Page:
Some fish don’t play well with others, and one of them—potentially one single fish— might soon close the gate on the entire upper Mississippi River (north of St. Anthony Falls).
The fish itself won’t do the closing, and people (and other fish) will still be able to use the upper river.
But if Asian carp continue their apparent northward migration, there’s a good chance the Upper St. Anthony Falls lock will be closed, and that means no boats can pass that point in either direction. And if an act that’s currently before the U.S. Congress passes, federal officials will be required to close the Upper St. Anthony lock if a single Asian carp is caught in certain places in the Mississippi River.
Known as “invasive species,” the four fish called Asian carp —bighead, silver, grass and black—could virtually destroy aquatic life in the upper Mississippi and in northern Minnesota lakes if they’re allowed to reach local waters, natural resources experts say.
The silver carp are large enough and jump aggressively enough to injure boaters.
Officials are concentrating on the upper St. Anthony Falls lock and dam, they say, because it’s one of three on the Mississippi that allow upstream fish migration only if the lock is actually open. In other words, if they don’t open the lock, no downstream fish can move past it and invade upstream waters.
One of the lock’s most frequent users, the Minneapolis Queen excursion boat, won’t use the lock anymore. Its owners have agreed to re-route trips to reduce the number of lock openings.
It takes an act of Congress to authorize the Secretary of the Army to close a Mississippi River lock. In the U.S. Senate, Senators Amy Klobuchar and Al Franken have introduced legislation; in the U.S. House of Representatives, Representatives Keith Ellison, Erik Paulsen and Tim Walz have introduced it. The legislation authorizes the Secretary of the Army to close the lock if the secretary determines it’s needed, based on the research from a study the legislation mandates. The legislation also requires the secretary to close the lock if one or more live adult Asian carp is captured north of Hastings, or if one or more juvenile Asian carp are captured north of Alma, Wis.
Both bills have been referred to committee.
According to John Anfinson, Mississippi National River and Recreation Area resource management chief for the National Park Service, the Asian carp eat massive amounts of the vegetation that sustains the rest of the fish species. “They have the ability to out-compete our native species,” Anfinson said. “They could starve out” the native fish.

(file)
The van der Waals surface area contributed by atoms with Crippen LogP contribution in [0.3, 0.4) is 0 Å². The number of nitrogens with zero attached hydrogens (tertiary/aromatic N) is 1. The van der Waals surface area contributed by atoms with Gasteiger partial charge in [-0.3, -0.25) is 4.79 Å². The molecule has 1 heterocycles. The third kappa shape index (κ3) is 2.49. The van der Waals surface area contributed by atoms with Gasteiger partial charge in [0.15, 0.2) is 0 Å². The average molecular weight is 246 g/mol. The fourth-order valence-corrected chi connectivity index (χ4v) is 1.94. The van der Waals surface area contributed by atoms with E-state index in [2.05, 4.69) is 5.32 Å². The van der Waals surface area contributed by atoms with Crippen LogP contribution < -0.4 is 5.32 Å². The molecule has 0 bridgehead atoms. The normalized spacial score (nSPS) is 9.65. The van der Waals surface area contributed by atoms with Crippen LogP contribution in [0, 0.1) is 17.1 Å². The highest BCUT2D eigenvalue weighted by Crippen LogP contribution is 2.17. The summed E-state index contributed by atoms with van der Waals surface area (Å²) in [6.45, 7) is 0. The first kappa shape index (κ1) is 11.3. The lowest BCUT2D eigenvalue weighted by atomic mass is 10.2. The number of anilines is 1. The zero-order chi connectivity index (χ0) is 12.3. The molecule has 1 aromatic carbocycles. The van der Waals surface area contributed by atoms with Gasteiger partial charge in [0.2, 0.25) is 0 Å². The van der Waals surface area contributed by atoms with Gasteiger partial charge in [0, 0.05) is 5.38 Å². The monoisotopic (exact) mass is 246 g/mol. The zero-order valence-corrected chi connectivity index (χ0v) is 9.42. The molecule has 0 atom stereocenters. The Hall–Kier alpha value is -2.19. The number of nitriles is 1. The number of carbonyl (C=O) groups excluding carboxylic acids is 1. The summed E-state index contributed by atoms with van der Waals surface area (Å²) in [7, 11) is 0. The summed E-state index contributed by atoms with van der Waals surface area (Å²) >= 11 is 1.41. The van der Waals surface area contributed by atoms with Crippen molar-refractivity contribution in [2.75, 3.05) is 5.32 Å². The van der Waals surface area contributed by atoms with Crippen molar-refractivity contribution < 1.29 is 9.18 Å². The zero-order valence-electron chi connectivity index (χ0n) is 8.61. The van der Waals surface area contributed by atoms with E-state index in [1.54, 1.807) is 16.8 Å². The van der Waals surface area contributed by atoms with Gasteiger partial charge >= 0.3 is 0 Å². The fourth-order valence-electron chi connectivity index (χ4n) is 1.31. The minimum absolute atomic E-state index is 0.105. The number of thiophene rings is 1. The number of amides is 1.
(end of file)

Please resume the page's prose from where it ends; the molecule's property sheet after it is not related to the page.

DNA tests conducted in March indicate that the silver carp could be in Twin Cities waters now. Bighead carp were found at the mouth of the St. Croix River and in the Mississippi River at Winona. Grass carp were found at Winona and are probably well established as far north as Red Wing. The black carp are the farthest away, in southeastern Iowa.
And all that could mean trouble very soon. “These fish are notoriously hard to catch,” he said, and “all of a sudden, in one year, populations just explode.”
Anfinson said 80 percent of the Upper St. Anthony Falls lock use is recreational, and if the lock stays open, he hopes to find ways to minimize lock use, such as requiring multiple small boats to go through the lock at the same time.
That’s not so easy with the commercial users, he said. “There’s not a lot of wiggle room with the barges. You might be able to send two barges through at one time.”
Northern Metals, which is located on the west side of the Mississippi River just south of the Lowry Avenue Bridge, sends about 15 barges per month down river, eight or nine months per year, according to its president, Stephen Ettinger. “There’s no more efficient means of transportation” than barges, he said, with each barge able to carry about 1,500 tons of cargo. Semi trucks can carry about 20 tons, he said.
If the lock is closed, “it wouldn’t change anything fundamentally,” he said. “The only change would be that instead of loading barges at our [Minneapolis] facility, we would be trucking our materials to St. Paul” for loading onto barges there. That would mean about 1,100 more truck trips per month, “right through the I-94 corridor,” he said.
Ettinger said he thinks there’s political pressure to concentrate on the St. Anthony Falls lock, from people who advocate for recreational uses on the upper Mississippi. “I would rather have seen them consider altering the Coon Rapids Dam,” he said. “It’s above the navigation channel, and officials could keep the St. Anthony Falls area “open for recreational boating.”
“Eventually, when you have invasive species—I hate to say it—but I think it’s just a matter of time until they find their way into the inland waterways.
“I think [officials] want to slow them down,” he said, “and I hope it’s effective.”